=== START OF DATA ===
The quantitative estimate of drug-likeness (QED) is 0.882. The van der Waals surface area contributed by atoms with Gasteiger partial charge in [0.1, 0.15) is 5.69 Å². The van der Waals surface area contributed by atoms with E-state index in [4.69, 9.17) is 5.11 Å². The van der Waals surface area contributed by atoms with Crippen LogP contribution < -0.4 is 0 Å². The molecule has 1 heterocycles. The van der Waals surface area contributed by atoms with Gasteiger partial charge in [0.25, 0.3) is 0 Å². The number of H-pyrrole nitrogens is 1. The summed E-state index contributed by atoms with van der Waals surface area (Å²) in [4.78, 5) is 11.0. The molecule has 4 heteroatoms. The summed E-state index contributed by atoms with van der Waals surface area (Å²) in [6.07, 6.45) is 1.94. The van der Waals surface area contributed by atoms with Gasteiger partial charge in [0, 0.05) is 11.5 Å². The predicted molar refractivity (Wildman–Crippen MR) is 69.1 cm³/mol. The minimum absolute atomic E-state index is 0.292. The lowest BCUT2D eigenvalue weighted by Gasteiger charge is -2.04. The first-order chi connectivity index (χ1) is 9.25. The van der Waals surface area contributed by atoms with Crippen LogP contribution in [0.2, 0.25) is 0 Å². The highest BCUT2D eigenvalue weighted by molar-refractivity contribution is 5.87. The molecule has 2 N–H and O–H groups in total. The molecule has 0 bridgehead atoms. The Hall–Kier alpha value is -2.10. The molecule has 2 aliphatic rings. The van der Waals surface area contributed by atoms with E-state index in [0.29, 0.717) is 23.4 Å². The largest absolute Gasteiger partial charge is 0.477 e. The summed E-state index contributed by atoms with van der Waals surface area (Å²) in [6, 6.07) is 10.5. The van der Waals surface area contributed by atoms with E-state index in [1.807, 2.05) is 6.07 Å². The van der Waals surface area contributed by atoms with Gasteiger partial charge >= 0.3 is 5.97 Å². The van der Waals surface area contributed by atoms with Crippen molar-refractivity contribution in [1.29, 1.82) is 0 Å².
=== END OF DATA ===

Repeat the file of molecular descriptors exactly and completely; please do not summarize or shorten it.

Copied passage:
The quantitative estimate of drug-likeness (QED) is 0.882. The van der Waals surface area contributed by atoms with Gasteiger partial charge in [0.1, 0.15) is 5.69 Å². The van der Waals surface area contributed by atoms with E-state index in [4.69, 9.17) is 5.11 Å². The van der Waals surface area contributed by atoms with Crippen LogP contribution < -0.4 is 0 Å². The molecule has 1 heterocycles. The van der Waals surface area contributed by atoms with Gasteiger partial charge in [0.25, 0.3) is 0 Å². The number of H-pyrrole nitrogens is 1. The summed E-state index contributed by atoms with van der Waals surface area (Å²) in [4.78, 5) is 11.0. The molecule has 4 heteroatoms. The summed E-state index contributed by atoms with van der Waals surface area (Å²) in [6.07, 6.45) is 1.94. The van der Waals surface area contributed by atoms with Gasteiger partial charge in [0, 0.05) is 11.5 Å². The predicted molar refractivity (Wildman–Crippen MR) is 69.1 cm³/mol. The minimum absolute atomic E-state index is 0.292. The lowest BCUT2D eigenvalue weighted by Gasteiger charge is -2.04. The first-order chi connectivity index (χ1) is 9.25. The van der Waals surface area contributed by atoms with Crippen LogP contribution in [0.2, 0.25) is 0 Å². The highest BCUT2D eigenvalue weighted by molar-refractivity contribution is 5.87. The molecule has 2 N–H and O–H groups in total. The molecule has 0 bridgehead atoms. The Hall–Kier alpha value is -2.10. The molecule has 2 aliphatic rings. The van der Waals surface area contributed by atoms with E-state index in [0.29, 0.717) is 23.4 Å². The largest absolute Gasteiger partial charge is 0.477 e. The summed E-state index contributed by atoms with van der Waals surface area (Å²) in [6, 6.07) is 10.5. The van der Waals surface area contributed by atoms with E-state index in [1.807, 2.05) is 6.07 Å². The van der Waals surface area contributed by atoms with Gasteiger partial charge >= 0.3 is 5.97 Å². The van der Waals surface area contributed by atoms with Crippen molar-refractivity contribution in [1.29, 1.82) is 0 Å².